Malignant neoplasms were the second leading cause of death in Aruba between 2006 and 2010. Malignant neoplasms of the trachea, bronchus, and lung accounted for 13.9% of all deaths due to neoplasms between 2000 and 2009, followed by neoplasms of the digestive organs and peritoneum (except stomach and colon neoplasms). Malignant neoplasms of the female breast accounted for 10.6% of the total deaths due to neoplasms from 2000–2009. Males died primarily from malignant neoplasms of the trachea, bronchus, and lung (70.2%) during this period, while nearly all deaths (97.8%) in women due to neoplasms were caused by breast cancer (16).


There is a high prevalence of diabetes in Aruba. According to the STEPS Aruba Survey 2006, 8.3% of the population between 25 and 64 years old reported having type 2 diabetes mellitus (9.2% in women and 7.0% in men) (15). Between 2000 and 2009, diabetes mellitus was the main cause of death in the group of causes "death due to all other diseases" (31.5% of all deaths; 60.9% women and 39.1% men).


According to the 2006 STEPS Survey, the prevalence of hypertension was 19.8% in men and 12.2% in women in the 25–64–year age group (15).

Nutritional Diseases


The 2006 STEPS Survey revealed that 77.0% of the adult population (25–64 years old) was overweight or obese (82.8% of men and 72.5% of women) (15).

Accidents and Violence

Between 2000 and 2009, Aruba had an annual average of 16.6 deaths due to traffic accidents; 55% were in the 25–44–year age group (75.3% men and 24.7% women) (16).

Mental Disorders

In the population of 831 registered psychiatric patients older than 18 years old, the five most common mental disorders were: schizophrenia and psychotic disorder (34.0%); mood disorder, including depression (27.0%); bipolar disorder (7.0%); fear disorders (6.0%); and disorders related to drug use (4.0%) (17).

Other Health Problems

Ocular Health

Only 0.5% of the Aruban population indicated that they had problems with their vision (2, 13).

Risk and Protection Factors


In the STEPS Aruba Survey conducted in 2006, 16.2% of the respondents between 25 and 64 years of age reported they smoked (22.4% of men and 11.2% of women), and 12.6% reported they were daily smokers (17.2% of men and 8.9% of women). Almost 80.0% of daily smokers stated they smoked an average of 14 cigarettes daily. The average age that respondents reported they started smoking was 19 years. Exposure to second–hand smoke at home was reported by 1.0% of survey respondents and 1.2% reported exposure at work (15).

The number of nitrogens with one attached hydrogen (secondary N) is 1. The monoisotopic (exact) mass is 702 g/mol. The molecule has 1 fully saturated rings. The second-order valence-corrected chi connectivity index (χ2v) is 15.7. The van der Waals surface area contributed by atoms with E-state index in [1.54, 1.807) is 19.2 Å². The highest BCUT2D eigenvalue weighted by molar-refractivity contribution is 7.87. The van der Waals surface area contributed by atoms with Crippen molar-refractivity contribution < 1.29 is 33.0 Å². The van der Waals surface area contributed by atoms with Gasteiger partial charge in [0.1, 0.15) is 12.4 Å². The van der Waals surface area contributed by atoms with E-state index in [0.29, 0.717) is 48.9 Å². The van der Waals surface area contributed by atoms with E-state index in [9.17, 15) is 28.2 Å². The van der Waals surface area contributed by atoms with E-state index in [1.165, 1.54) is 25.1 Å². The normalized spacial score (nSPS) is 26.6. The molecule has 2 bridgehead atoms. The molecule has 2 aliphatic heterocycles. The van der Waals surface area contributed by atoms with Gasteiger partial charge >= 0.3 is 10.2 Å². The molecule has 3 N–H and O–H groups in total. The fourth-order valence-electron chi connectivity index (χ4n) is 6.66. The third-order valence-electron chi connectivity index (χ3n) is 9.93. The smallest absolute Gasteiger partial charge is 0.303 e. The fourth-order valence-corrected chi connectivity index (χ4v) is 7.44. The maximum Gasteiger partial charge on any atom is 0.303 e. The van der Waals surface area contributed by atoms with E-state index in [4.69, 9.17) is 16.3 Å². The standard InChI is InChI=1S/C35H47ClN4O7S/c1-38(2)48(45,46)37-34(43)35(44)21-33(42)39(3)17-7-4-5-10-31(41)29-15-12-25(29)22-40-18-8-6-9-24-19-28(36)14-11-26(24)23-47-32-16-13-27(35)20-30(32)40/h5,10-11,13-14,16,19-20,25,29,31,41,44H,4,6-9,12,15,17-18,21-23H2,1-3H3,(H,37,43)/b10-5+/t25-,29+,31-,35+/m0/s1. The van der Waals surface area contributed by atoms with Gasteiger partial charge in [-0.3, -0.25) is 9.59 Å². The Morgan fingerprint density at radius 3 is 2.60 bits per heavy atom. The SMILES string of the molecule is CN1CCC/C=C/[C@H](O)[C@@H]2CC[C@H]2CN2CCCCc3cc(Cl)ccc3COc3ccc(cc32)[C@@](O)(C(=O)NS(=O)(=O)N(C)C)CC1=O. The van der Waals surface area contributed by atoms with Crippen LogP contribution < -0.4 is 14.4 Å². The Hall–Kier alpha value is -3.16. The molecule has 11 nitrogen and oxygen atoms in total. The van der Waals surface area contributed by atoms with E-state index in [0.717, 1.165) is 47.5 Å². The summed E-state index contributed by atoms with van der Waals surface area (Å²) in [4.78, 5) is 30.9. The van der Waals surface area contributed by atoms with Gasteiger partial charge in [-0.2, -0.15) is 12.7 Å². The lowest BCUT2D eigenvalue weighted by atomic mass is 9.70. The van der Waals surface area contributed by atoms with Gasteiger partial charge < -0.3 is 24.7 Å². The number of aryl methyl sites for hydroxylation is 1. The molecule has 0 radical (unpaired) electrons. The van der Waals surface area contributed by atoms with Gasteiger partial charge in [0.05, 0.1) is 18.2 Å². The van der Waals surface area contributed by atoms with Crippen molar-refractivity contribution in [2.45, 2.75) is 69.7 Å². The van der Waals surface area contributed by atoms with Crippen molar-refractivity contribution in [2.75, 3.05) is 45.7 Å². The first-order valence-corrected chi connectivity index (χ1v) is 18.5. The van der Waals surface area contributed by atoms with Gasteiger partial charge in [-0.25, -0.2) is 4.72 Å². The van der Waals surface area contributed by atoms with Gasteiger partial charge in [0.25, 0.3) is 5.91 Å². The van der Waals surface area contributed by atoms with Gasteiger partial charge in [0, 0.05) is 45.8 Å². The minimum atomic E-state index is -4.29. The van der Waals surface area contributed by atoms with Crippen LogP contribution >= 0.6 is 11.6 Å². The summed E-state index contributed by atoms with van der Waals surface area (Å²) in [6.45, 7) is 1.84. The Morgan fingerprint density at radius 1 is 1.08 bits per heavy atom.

When questioned about drinking alcohol during the STEPS Survey, 38.3% of respondents between 25 and 64 years old (52.9% of men and 26.6% of women) stated that they were current drinkers, i.e., had drunk alcohol in the 30 days prior to the survey. Of this group, 12.8% of men and 1.9% of women stated that they had drunk alcohol on four days in the week prior to the survey (15).

Illegal Drugs

Aruba's National Security Plan for 2008–2012 lists "international drug trafficking/business and effects on community safety" as the fourth of six major threats to national security. The Ministry of Health coordinates illegal drug control, with policies aimed at halting mental, social, and physical dependency associated with drug use. Aruba is a convenient transshipment point for illegal drugs, making them readily available and inexpensive for residents. In 2008, an estimated 10.0% of the total population stated they had used illegal drugs. Of these, an estimated 400–500 drug addicts, the so–called chollers, were homeless (18). The Aruban Anti–Drug Foundation (Fundashon Anti Droga Aruba) is the most active nongovernmental organization working in drug prevention. It conducts awareness campaigns, lectures, and programs aimed at youth, parents, and workers.

Physical Activity

There is low participation in sports activities in the schools; it is estimated that 27.0% of primary schoolchildren play sports on one day or less during the week. Of the adult population (25–64–year–olds) surveyed in the STEPS Survey, 70.0% reported they do not participate in physical recreation activities, and 60.0% stated they did not do any type of physical activity (including work–related activities or walking from one place to another) (15).

Health Policies, The Health System, and Social Protection


Public health functions in Aruba are informed by health guidelines and standards of the Netherlands, as well as international covenants such as the International Health Regulations and guidelines provided by the World Health Organization.

Examples of multi–sector working groups involved in health–related action include one that addresses discrimination of people living with HIV/AIDS on Aruba and one that focuses on traffic issues (the Safe Traffic Commission) (13).


The Ministry of Health has the leading role in the health sector and develops four–year strategic plans within the broader National Development Plan of the Government. The plan for 2003–2007 focused on controlling costs in public health care, optimizing the work of the Department of Public Health, strengthening health promotion, updating legislation related to preventive care, and providing home care (especially for diabetics), among other issues. Activities relating to environmental health focused on management of regular solid waste, sewage effluent, and air pollution (12).


The Algemene Ziektekostenverzekering (AZV) was established by legislative statute to provide universal access to health care for all Aruban citizens as well as persons who legally work on the island for extended periods. AZV is an autonomous executive arm of the Ministry of Health and is appointed by that ministry. The operational plans of AZV must correspond with the strategic planning of the Ministry of Health. Health care providers, including all primary care physicians, specialists, most dentists, physical therapists, and midwives, are contracted by the AZV (2, 13).